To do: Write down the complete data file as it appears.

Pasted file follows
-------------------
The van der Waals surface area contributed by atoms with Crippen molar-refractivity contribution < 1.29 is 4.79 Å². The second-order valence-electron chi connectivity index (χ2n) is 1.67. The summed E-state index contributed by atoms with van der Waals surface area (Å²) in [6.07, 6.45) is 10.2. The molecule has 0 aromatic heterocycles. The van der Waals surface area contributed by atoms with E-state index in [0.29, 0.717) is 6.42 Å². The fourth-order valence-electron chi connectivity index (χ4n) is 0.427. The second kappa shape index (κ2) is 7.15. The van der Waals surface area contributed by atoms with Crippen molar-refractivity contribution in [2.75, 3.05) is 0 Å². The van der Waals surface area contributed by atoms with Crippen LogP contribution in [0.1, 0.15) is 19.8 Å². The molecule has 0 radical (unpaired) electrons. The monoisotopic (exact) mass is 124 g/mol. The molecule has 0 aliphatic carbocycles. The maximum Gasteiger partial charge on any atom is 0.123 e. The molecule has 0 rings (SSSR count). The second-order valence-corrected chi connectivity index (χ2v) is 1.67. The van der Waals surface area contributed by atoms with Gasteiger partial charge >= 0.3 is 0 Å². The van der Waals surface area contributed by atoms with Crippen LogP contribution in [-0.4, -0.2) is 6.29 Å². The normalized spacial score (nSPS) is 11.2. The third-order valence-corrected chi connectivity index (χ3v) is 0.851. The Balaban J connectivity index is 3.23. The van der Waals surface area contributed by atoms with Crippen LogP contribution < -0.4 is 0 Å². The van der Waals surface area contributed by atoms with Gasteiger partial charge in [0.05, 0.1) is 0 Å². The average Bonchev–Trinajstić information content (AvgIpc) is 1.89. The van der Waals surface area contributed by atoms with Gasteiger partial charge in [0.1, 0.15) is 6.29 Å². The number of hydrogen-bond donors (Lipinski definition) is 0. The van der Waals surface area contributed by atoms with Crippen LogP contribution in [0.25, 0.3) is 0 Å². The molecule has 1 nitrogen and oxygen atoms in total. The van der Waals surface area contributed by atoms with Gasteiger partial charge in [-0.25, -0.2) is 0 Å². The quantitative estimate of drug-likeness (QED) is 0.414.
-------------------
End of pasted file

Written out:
The van der Waals surface area contributed by atoms with Crippen molar-refractivity contribution < 1.29 is 4.79 Å². The second-order valence-electron chi connectivity index (χ2n) is 1.67. The summed E-state index contributed by atoms with van der Waals surface area (Å²) in [6.07, 6.45) is 10.2. The molecule has 0 aromatic heterocycles. The van der Waals surface area contributed by atoms with E-state index in [0.29, 0.717) is 6.42 Å². The fourth-order valence-electron chi connectivity index (χ4n) is 0.427. The second kappa shape index (κ2) is 7.15. The van der Waals surface area contributed by atoms with Crippen molar-refractivity contribution in [2.75, 3.05) is 0 Å². The van der Waals surface area contributed by atoms with Crippen LogP contribution in [0.1, 0.15) is 19.8 Å². The molecule has 0 radical (unpaired) electrons. The monoisotopic (exact) mass is 124 g/mol. The molecule has 0 aliphatic carbocycles. The maximum Gasteiger partial charge on any atom is 0.123 e. The molecule has 0 rings (SSSR count). The second-order valence-corrected chi connectivity index (χ2v) is 1.67. The van der Waals surface area contributed by atoms with Gasteiger partial charge >= 0.3 is 0 Å². The van der Waals surface area contributed by atoms with Crippen LogP contribution in [-0.4, -0.2) is 6.29 Å². The normalized spacial score (nSPS) is 11.2. The third-order valence-corrected chi connectivity index (χ3v) is 0.851. The Balaban J connectivity index is 3.23. The van der Waals surface area contributed by atoms with Crippen LogP contribution < -0.4 is 0 Å². The van der Waals surface area contributed by atoms with Gasteiger partial charge in [0.05, 0.1) is 0 Å². The average Bonchev–Trinajstić information content (AvgIpc) is 1.89. The van der Waals surface area contributed by atoms with Gasteiger partial charge in [0.1, 0.15) is 6.29 Å². The number of hydrogen-bond donors (Lipinski definition) is 0. The van der Waals surface area contributed by atoms with Crippen LogP contribution in [0.25, 0.3) is 0 Å². The molecule has 1 nitrogen and oxygen atoms in total. The van der Waals surface area contributed by atoms with Gasteiger partial charge in [-0.25, -0.2) is 0 Å². The quantitative estimate of drug-likeness (QED) is 0.414.